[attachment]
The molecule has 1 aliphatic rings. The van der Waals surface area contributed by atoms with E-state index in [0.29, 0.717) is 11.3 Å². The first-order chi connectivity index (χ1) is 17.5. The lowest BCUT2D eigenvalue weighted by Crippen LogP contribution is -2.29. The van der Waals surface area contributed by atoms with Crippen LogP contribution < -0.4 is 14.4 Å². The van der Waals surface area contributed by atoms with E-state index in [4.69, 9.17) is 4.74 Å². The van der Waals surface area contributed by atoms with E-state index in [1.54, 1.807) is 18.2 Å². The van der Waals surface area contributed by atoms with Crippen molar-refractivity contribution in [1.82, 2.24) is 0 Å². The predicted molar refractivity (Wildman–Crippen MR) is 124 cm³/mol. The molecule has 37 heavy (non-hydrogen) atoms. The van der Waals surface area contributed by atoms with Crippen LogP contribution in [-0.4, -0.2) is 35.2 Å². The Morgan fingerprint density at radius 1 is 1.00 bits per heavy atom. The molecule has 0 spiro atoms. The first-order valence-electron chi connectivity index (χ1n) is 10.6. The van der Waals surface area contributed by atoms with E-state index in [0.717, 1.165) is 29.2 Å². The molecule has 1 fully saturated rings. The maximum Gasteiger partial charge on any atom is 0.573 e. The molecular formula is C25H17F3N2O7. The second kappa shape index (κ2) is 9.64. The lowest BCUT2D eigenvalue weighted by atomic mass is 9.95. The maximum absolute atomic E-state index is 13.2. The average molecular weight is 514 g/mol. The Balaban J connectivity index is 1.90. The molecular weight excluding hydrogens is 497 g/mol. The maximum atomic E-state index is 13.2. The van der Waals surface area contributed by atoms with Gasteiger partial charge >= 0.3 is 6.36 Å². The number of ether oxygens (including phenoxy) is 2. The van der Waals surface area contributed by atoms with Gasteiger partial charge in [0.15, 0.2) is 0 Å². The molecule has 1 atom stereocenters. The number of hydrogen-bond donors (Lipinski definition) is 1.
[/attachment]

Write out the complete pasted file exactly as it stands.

The molecule has 1 aliphatic rings. The van der Waals surface area contributed by atoms with E-state index in [0.29, 0.717) is 11.3 Å². The first-order chi connectivity index (χ1) is 17.5. The lowest BCUT2D eigenvalue weighted by Crippen LogP contribution is -2.29. The van der Waals surface area contributed by atoms with Crippen LogP contribution < -0.4 is 14.4 Å². The van der Waals surface area contributed by atoms with E-state index in [4.69, 9.17) is 4.74 Å². The van der Waals surface area contributed by atoms with E-state index in [1.54, 1.807) is 18.2 Å². The van der Waals surface area contributed by atoms with Crippen molar-refractivity contribution in [1.82, 2.24) is 0 Å². The predicted molar refractivity (Wildman–Crippen MR) is 124 cm³/mol. The molecule has 37 heavy (non-hydrogen) atoms. The van der Waals surface area contributed by atoms with Crippen LogP contribution in [-0.4, -0.2) is 35.2 Å². The Morgan fingerprint density at radius 1 is 1.00 bits per heavy atom. The molecule has 0 spiro atoms. The first-order valence-electron chi connectivity index (χ1n) is 10.6. The van der Waals surface area contributed by atoms with E-state index in [0.717, 1.165) is 29.2 Å². The molecule has 1 fully saturated rings. The maximum Gasteiger partial charge on any atom is 0.573 e. The molecular formula is C25H17F3N2O7. The second kappa shape index (κ2) is 9.64. The lowest BCUT2D eigenvalue weighted by atomic mass is 9.95. The maximum absolute atomic E-state index is 13.2. The average molecular weight is 514 g/mol. The Balaban J connectivity index is 1.90. The molecular weight excluding hydrogens is 497 g/mol. The maximum atomic E-state index is 13.2. The van der Waals surface area contributed by atoms with Gasteiger partial charge >= 0.3 is 6.36 Å². The number of ether oxygens (including phenoxy) is 2. The van der Waals surface area contributed by atoms with Gasteiger partial charge in [0.15, 0.2) is 0 Å². The molecule has 1 atom stereocenters. The number of hydrogen-bond donors (Lipinski definition) is 1.